ACCI: Government uses business for short-term budget fix

Release Date: 22/10/2012

Statement by Peter Anderson, Chief Executive of the Australian Chamber of Commerce and Industry

Regrettably, the Mid-Year Economic and Fiscal Outlook takes a short term view that again, like the May budget, hits business in the face of budget pressures.

“It’s short-term and short-sighted. Short-term because revenue and expenditure assumptions are in flux, likely to require review in early 2013. Short-sighted because again hitting industry weakens the economy, making it harder for the public sector to pick up the slack to avoid future government deficits.”

“The government is effectively increasing business tax to protect its commitment to maintain a surplus.”

Raising the frequency with which company tax is paid amounts to an increase in the effective rate of taxation as evidenced by the considerable rise in revenues associated with the tax hike. Treasury estimates that the move from quarterly to monthly corporate tax payments will deliver the government an additional $8.3bn in revenue over the forward estimates period.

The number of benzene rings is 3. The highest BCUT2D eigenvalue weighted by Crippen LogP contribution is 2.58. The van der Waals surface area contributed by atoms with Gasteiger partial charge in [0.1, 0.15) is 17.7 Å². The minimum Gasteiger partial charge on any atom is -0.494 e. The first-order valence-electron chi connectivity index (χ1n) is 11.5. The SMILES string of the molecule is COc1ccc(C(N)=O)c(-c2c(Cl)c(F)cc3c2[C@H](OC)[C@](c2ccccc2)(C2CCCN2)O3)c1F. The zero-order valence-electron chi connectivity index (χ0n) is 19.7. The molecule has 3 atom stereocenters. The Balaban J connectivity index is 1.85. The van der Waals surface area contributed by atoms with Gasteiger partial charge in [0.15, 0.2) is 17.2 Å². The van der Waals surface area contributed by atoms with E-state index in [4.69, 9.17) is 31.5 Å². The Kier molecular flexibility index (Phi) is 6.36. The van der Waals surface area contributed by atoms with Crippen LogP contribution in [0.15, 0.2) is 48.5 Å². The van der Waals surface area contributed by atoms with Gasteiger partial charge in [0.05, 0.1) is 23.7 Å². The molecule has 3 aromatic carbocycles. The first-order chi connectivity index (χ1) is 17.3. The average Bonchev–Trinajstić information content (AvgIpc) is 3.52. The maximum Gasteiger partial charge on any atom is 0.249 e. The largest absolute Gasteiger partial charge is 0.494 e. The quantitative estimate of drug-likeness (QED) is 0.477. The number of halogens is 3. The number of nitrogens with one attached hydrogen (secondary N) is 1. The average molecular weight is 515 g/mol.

None of the other savings measures announced today come close to this figure.

“There is no policy rationale for raising the frequency of company tax. The change is motivated by revenue considerations and threatens to undermine international competitiveness of Australian companies. This follows hard on the government’s abandonment in May of its pledge to reduce the corporate tax rate to 29 per cent.”

A further $2.5bn is to be raised from tax compliance measures, on top of which fringe benefits tax arrangements have been targeted for $445mn in savings.

“A repeated pattern of relying on business taxation for the heavy lifting to boost revenues, instead of savings from a reduction in the size of government, is an economically fraught strategy that is unsustainable in the medium term. Increasing the business tax burden with no clear policy rationale or productivity offset compounds the problem of Australia now being an expensive country in which to do business.”

There is little on offer in the MYEFO that lifts productivity or bolsters the supply side of the economy. Recent ACCI surveys show that business confidence, particularly in the small and medium enterprises is at very low ebb, and there’s nothing in this mid-year economic statement to change that.